While it may not seem like it when a down real estate market drags on for years, the one thing you can count on is that it will, eventually, change. The Scottsdale, Ariz. market showed signs of doing just that in late 2011, with high buyer interest and rising prices.
Sure, other sectors that affect the housing market remained clouded, such as the high unemployment rate and rising gas prices. Because of this, analysts presented us with a mixed bag of forecasts, with some saying home prices would shoot up in 2012 and others warning that we still had further to fall.
That mixed bag is to be expected because nobody can predict the future. So far this year, however, the naysayers are wrong, while those who based their predictions on other facets of the Scottsdale economy knew better. New housing starts, one predictor of a market’s trajectory, showed enough improvement in the first half of 2012 to allow Scottsdale’s Meritage Homes to realize new home orders at the highest level in four years, according to CBS News.
Another closely watched segment of the real estate industry is the commercial property market. Scottsdale is occasionally seeing multiple offers on commercial property, such as the recently offered Pinnacle East Corporate Center that drew five bidders and sold within 45 days of listing.
When it comes to residential real estate, the Scottsdale market is doing just fine, so far. “Scottsdale median home prices have increased about $20 per square foot in most Scottsdale area zip codes during the first six months of 2012,” according to Scottsdale real estate agent John Wake. “For a 2,000 square foot Scottsdale home that would be a $40,000 increase in home value,” he concludes.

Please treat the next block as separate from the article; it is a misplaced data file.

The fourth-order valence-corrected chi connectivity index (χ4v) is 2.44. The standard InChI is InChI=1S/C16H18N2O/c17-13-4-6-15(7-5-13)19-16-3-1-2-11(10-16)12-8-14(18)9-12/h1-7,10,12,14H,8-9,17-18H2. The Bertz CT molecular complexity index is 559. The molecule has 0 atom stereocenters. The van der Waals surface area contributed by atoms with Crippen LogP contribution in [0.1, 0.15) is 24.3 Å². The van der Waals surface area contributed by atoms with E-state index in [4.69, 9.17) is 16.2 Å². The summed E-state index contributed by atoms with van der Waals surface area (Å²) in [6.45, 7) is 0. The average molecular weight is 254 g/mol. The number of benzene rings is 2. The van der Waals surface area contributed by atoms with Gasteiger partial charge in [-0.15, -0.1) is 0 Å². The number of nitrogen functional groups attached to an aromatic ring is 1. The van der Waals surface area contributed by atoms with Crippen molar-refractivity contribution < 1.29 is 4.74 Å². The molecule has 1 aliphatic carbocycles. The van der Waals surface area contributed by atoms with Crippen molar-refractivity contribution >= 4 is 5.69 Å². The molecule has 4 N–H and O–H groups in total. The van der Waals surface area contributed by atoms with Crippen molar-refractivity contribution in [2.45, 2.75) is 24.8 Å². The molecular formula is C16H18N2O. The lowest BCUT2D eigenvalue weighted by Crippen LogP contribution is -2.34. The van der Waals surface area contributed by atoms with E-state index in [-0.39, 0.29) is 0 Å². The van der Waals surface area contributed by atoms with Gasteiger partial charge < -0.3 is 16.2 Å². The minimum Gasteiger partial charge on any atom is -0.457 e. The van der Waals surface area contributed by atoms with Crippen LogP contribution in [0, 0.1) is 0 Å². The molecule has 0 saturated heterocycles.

Shrinking Inventory Puts Pressure on Homebuyers
The statistics from the Arizona Regional Multiple Listing Service (ARMLS) tell a classic tale: Maricopa County’s supply of available homes has decreased over 29 percent from a year ago. As we all learned back in high school, when the supply of a commodity shrinks, and demand remains the same or increases, the price of that commodity increases. Maricopa County homes are selling for 29.4 percent more than they did a year ago, according to the ARMLS.
Scottsdale’s inventory shrunk 6 percent in June 2012. If you hope to purchase a home in Scottsdale, be ready for a battle with other buyers for the few homes on the market.
“It’s insane, we have no inventory,” says agent Juli Vosmik with Scottsdale’s Dominion Real Estate Partners. “When homes come on the market they are gone within one day, with multiple offers. A year ago we had over 50,000 homes on the market in Maricopa County, now we have 11,000 available homes – and that’s in all of Maricopa County,” she continues.
“I have one buyer who is looking in the under $100,000 price range. We’ve submitted 27 contracts in the last three months and he’s lost out on all of them.”
Competition Steep for Range of Home Prices in Scottsdale
Even the high end of the Scottsdale market is on fire right now, according to Vosmik. “Buyers in the high-end price ranges typically want to take time to think about the home before submitting an offer. Buyers in the $500,000 plus range in Scottsdale right now don’t have time to think. If they wait for more than two days, the house is gone,” Vosmik warns.
Don’t plan on getting a bargain price, either. “The average sales price is typically ending up above the list price,” claims Wake.
According to the Phoenix Business Journal, Arizona leads the nation in housing recovery. How is your market doing – are you seeing improving conditions? We’d love to hear your story.